The couple made the candy and ran the business out of the basement of their Denver home. Mrs. Stover trained the company's first employee in the art of producing their candies. Mr. Stover rented two retail stores to sell their confections. In less than a year, the company grew to five stores in Denver, produced 20,000 pounds of candy and had seven employees. In 1925, the Stovers opened a factory in Denver, where Mrs. Stover managed the female employees. In 1931 the couple moved their burgeoning business to Kansas City, Missouri. Some tough times followed with the depression and a sugar shortage during World War II, but the company managed to survive these hurdles. They were doing well enough to open a second factory in Kansas City, Missouri, and a third in Lincoln, Nebraska, in 1942.
Mrs. Stover traveled all over the country, opening and decorating stores that numbered forty by 1943. The company also had offices in Denver, Kansas City, and Lincoln, along with their factories there. The year 1943 also saw a reorganization of the company, which was renamed Russell Stover Candies. That year, the company allowed thirty–five of its employees with the longest service records to become a part of the business. The company grew from seven employees to 900 by 1954 and increased production to 11 million pounds of candy, which was sold in the company's own 40 stores as well as 2000 other department stores and drugstores throughout the United States. In 2001 the company's website stated, "Mr. and Mrs. Stover established principles that were successful then and are still carefully followed today. The three principles of quality, service and value allow Russell Stover to remain 'Only the Finest.'"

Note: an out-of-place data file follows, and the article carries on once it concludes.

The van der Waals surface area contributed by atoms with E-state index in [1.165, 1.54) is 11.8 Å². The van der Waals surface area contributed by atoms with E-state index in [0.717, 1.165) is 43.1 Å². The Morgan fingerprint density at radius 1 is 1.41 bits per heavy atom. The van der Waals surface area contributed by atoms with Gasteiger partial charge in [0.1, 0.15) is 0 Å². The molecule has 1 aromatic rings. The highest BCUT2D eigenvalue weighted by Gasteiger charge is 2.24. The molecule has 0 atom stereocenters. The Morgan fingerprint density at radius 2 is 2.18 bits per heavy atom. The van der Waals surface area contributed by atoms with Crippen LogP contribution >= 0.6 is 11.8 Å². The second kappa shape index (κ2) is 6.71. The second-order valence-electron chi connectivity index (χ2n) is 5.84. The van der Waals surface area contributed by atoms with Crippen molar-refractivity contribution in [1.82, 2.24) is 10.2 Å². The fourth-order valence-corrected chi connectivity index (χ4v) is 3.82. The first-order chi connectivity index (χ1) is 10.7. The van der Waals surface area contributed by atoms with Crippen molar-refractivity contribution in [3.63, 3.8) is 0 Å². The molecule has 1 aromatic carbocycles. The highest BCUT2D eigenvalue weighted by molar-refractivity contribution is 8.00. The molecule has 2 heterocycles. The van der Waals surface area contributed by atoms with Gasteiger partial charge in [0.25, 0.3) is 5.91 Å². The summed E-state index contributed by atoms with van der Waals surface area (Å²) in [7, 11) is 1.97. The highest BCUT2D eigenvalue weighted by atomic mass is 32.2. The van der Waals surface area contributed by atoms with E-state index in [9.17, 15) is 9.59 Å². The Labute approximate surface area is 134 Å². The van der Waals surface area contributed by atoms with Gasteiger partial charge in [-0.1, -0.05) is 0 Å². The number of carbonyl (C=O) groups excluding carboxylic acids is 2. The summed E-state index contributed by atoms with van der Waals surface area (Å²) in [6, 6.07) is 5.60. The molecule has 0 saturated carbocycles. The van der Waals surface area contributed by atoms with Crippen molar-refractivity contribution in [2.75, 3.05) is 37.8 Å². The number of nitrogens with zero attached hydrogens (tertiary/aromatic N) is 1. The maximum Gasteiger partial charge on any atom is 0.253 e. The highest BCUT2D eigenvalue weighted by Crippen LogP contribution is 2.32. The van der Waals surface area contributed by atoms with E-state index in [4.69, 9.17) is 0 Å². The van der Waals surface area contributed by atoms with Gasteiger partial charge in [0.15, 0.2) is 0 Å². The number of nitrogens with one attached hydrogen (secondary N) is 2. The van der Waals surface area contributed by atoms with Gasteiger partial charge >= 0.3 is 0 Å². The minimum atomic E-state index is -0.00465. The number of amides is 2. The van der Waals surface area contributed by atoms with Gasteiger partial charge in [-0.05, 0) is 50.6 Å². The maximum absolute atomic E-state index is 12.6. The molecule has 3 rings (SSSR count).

Mrs. Stover took over as the company's president after her husband's death at age sixty–six in 1954. Under Mrs. Stover, the business continued its phenomenal growth and production doubled to 22 million pounds by the time the business was sold in 1960 by Louis Ward. Mrs. Stover still enjoyed making candy throughout her retirement and was active in several civic organizations until her death on January 9, 1975.
Social and Economic Impact
Phil A. Koury said in the introduction of the book, The Life of Russell Stover, "Though they moved in corporate pastures, the Russell Stovers were in no wise [sic] corporate people in that slim and detached and specific legal sense of the word. The truth is, they possessed a comfortable and rooted love of what corporations are really made of, namely, humans. It is a good love and has served the Stovers well."